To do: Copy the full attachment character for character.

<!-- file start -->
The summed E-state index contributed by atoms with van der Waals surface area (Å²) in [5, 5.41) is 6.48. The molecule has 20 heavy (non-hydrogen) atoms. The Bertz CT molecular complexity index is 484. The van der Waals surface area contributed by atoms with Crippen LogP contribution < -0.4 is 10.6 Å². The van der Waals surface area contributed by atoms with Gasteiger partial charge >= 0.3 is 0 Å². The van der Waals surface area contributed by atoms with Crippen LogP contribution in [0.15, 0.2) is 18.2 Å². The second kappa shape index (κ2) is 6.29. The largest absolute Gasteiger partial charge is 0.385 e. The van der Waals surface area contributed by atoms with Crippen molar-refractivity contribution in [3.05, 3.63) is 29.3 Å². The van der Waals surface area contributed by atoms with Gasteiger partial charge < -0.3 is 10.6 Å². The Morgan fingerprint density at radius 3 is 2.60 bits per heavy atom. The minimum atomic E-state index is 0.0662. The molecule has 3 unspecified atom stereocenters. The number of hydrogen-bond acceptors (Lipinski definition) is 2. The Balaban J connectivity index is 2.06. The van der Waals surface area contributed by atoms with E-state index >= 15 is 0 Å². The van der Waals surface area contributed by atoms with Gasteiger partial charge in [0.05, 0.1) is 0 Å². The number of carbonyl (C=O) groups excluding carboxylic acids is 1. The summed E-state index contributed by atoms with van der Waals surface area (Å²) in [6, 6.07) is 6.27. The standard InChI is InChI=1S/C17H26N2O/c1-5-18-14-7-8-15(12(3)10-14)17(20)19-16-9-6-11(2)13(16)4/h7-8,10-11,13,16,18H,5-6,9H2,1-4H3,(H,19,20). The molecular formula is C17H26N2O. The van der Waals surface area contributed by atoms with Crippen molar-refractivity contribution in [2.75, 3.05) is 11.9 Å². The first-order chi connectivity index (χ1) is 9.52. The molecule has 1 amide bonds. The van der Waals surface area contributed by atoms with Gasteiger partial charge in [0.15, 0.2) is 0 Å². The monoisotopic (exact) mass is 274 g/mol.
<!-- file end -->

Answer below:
The summed E-state index contributed by atoms with van der Waals surface area (Å²) in [5, 5.41) is 6.48. The molecule has 20 heavy (non-hydrogen) atoms. The Bertz CT molecular complexity index is 484. The van der Waals surface area contributed by atoms with Crippen LogP contribution < -0.4 is 10.6 Å². The van der Waals surface area contributed by atoms with Gasteiger partial charge >= 0.3 is 0 Å². The van der Waals surface area contributed by atoms with Crippen LogP contribution in [0.15, 0.2) is 18.2 Å². The second kappa shape index (κ2) is 6.29. The largest absolute Gasteiger partial charge is 0.385 e. The van der Waals surface area contributed by atoms with Crippen molar-refractivity contribution in [3.05, 3.63) is 29.3 Å². The van der Waals surface area contributed by atoms with Gasteiger partial charge < -0.3 is 10.6 Å². The Morgan fingerprint density at radius 3 is 2.60 bits per heavy atom. The minimum atomic E-state index is 0.0662. The molecule has 3 unspecified atom stereocenters. The number of hydrogen-bond acceptors (Lipinski definition) is 2. The Balaban J connectivity index is 2.06. The van der Waals surface area contributed by atoms with E-state index >= 15 is 0 Å². The van der Waals surface area contributed by atoms with Gasteiger partial charge in [0.05, 0.1) is 0 Å². The number of carbonyl (C=O) groups excluding carboxylic acids is 1. The summed E-state index contributed by atoms with van der Waals surface area (Å²) in [6, 6.07) is 6.27. The standard InChI is InChI=1S/C17H26N2O/c1-5-18-14-7-8-15(12(3)10-14)17(20)19-16-9-6-11(2)13(16)4/h7-8,10-11,13,16,18H,5-6,9H2,1-4H3,(H,19,20). The molecular formula is C17H26N2O. The van der Waals surface area contributed by atoms with Crippen molar-refractivity contribution in [2.75, 3.05) is 11.9 Å². The first-order chi connectivity index (χ1) is 9.52. The molecule has 1 amide bonds. The van der Waals surface area contributed by atoms with Gasteiger partial charge in [0.15, 0.2) is 0 Å². The monoisotopic (exact) mass is 274 g/mol.